What Does Die Cut Mean?
Okay, die cutting, it sounds like the name of a death metal band. The term, however, refers to the procedure needed for cutting label materials into the shapes required for a designated label design. The term “die,” in this case refers to the specialized piece of metal that performs the cutting. The dies, as you might have assumed, come in their own specific shapes. Typically, these die shapes are circular or rectangular, but trust us when we say there are myriad shapes available for your needs.
[caption id="attachment_12295" align="aligncenter" width="800"] Labels are first printed and wound onto a large roll of material, commonly referred to as a web, before they can be die cut. From there the web is transferred to specialty machinery designed to die cut. LabelValue uses an industry leading Digicon die cutter.[/caption]
How are Labels Die Cut?
There are several different types of die cutting processes. Among those most commonly used are the flatbed, rotary, and semi-rotary die cutting processes. Let’s break them down, shall we?
The flatbed die cutting process, as its name suggests, describes a procedure of cutting dependent on the use of a flatbed die and press. It incorporates a flat, stationary base and a mobile head. The dies, here, are a series of sharp-edged steel strips, referred to as steel rule. The steel rule have been bent into the configuration necessary to cut the label into the required shape. The steel rule are then fitted into a plywood, plastic or steel board with slots for the allotted shape. The die can either be fixed to the base or head of the press. The press operates via a system of hydraulic and lifting mechanisms and produces the desired shapes.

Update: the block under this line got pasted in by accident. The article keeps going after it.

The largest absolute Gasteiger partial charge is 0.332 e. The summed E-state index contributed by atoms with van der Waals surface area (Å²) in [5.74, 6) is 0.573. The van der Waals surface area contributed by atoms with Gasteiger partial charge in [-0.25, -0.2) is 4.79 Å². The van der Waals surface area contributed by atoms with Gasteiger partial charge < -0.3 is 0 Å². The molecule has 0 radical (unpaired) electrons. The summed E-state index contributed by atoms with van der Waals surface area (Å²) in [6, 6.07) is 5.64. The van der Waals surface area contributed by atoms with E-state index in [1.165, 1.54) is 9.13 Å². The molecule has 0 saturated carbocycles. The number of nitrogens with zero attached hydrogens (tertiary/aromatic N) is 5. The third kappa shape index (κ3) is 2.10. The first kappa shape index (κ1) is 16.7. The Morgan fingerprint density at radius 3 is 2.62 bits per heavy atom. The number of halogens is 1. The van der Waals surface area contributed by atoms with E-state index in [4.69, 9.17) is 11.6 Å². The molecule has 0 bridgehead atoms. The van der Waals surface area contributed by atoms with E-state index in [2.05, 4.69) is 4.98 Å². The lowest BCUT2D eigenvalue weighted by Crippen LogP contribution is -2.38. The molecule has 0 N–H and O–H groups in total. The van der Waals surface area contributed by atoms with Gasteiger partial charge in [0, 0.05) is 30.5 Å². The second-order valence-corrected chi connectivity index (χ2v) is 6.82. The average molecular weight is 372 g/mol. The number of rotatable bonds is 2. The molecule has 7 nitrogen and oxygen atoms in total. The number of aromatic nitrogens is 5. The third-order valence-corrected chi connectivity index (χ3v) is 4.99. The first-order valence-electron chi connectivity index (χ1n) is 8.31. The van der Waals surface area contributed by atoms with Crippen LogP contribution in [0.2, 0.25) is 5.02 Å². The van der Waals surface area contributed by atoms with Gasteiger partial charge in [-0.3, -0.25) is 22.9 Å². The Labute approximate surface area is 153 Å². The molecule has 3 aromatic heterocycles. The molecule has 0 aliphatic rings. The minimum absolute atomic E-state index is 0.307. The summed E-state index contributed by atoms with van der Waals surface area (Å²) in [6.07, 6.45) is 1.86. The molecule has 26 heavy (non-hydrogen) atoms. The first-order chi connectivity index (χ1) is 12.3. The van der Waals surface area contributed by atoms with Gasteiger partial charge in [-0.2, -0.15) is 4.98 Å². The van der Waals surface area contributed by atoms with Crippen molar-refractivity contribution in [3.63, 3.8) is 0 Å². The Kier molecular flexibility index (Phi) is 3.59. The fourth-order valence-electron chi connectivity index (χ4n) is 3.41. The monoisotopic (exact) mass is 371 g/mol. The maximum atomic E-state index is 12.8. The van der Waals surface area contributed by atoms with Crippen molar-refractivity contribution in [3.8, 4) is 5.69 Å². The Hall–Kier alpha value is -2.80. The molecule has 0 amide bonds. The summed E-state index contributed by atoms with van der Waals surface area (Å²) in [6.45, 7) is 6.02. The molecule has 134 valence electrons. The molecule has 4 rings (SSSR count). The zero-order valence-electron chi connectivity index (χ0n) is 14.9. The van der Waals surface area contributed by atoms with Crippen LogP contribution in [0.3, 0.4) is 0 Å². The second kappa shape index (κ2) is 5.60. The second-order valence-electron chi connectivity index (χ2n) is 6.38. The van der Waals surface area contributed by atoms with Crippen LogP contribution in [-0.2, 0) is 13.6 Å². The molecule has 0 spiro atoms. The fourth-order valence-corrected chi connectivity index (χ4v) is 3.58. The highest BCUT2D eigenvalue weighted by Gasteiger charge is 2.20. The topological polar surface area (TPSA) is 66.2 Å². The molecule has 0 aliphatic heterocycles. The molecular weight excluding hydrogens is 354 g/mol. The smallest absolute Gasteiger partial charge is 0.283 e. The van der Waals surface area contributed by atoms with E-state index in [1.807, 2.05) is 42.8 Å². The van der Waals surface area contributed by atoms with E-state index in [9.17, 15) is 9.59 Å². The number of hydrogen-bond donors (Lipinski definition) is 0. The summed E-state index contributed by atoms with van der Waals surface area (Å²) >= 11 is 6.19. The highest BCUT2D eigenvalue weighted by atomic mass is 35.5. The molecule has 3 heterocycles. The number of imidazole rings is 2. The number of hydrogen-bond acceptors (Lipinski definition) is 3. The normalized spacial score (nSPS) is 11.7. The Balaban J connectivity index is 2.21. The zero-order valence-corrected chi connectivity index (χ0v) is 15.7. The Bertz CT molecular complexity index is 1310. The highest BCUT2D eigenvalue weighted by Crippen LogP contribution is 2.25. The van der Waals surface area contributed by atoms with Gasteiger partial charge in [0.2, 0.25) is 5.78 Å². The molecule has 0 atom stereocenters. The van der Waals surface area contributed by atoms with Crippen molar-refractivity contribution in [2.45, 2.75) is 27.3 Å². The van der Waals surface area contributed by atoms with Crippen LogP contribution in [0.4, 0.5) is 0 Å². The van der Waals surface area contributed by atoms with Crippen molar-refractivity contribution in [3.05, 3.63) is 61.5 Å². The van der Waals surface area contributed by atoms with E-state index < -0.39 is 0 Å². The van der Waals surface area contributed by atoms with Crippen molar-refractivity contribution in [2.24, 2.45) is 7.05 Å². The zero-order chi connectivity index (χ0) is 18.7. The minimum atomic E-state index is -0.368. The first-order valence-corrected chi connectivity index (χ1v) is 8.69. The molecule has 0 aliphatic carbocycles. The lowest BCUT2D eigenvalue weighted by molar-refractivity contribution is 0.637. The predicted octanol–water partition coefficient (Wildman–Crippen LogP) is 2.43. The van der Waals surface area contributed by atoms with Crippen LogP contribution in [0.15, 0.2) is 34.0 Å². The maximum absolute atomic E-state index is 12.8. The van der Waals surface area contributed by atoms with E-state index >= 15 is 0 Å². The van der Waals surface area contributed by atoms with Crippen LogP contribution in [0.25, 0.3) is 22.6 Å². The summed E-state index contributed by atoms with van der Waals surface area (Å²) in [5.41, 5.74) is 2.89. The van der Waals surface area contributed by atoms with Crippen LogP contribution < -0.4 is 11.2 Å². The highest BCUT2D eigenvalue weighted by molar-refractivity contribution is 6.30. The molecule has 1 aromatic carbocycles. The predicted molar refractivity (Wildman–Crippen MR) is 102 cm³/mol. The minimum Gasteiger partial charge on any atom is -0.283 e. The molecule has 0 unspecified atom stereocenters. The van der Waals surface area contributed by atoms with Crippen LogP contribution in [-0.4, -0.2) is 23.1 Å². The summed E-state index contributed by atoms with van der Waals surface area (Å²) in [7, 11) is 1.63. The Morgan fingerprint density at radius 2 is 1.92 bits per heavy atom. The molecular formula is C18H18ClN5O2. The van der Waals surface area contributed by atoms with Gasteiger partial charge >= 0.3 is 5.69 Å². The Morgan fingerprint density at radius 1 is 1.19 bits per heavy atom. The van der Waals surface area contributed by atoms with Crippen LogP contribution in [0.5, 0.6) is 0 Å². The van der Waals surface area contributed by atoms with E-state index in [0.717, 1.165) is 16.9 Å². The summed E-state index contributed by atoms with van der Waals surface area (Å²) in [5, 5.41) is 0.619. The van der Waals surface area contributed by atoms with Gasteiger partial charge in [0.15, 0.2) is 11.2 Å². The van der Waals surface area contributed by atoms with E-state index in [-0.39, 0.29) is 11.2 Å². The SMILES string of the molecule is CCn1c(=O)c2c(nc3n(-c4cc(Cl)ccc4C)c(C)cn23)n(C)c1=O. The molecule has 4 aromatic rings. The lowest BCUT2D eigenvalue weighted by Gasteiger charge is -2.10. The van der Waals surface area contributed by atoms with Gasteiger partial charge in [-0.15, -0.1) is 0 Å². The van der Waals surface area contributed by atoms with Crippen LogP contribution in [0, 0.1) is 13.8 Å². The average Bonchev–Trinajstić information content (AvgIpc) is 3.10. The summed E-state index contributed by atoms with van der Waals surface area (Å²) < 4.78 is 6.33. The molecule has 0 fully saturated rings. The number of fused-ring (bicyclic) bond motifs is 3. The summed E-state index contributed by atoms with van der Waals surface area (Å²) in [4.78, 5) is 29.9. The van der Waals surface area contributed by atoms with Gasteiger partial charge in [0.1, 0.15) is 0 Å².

This process allows for a cost effective means of producing short order runs because of its slower production speeds. Despite this, it is easy to set up and incorporate different shapes. It works exceptionally well for those materials that are around 1/8 inch thick. Flatbeds tend to have cuts that are positioned perpendicular to the die bed. This fact places them in contrast to rotary die cutters, which we will touch on later. Flatbed die cutters tend to be sharper than their counterparts. They are an awesome option for short order runs.
[caption id="attachment_12297" align="aligncenter" width="800"] To ensure optimal adhesion and surface tension throughout the die cutting process, a corona is applied in certain cases to the label material.[/caption]
The next specialized die cutter that we’ll discuss is the rotary die cutter. Rotary die cutting refers to a method of die cutting that utilizes custom cylindrical dies in conjunction with a rotary press. The rotary die cutting process works via a very different apparatus than the flatbed. Essentially, there is a fast rotating circular die, that cuts through the label material as it is sent through the press.
When it comes to die cutting processes, rotary die cutting finds itself among the quickest of the quick. With this process, hundreds of feet of material can be cut per minute. This makes the process ideal for high volume runs. What’s more, it provides a cost-effective alternative to some other processes.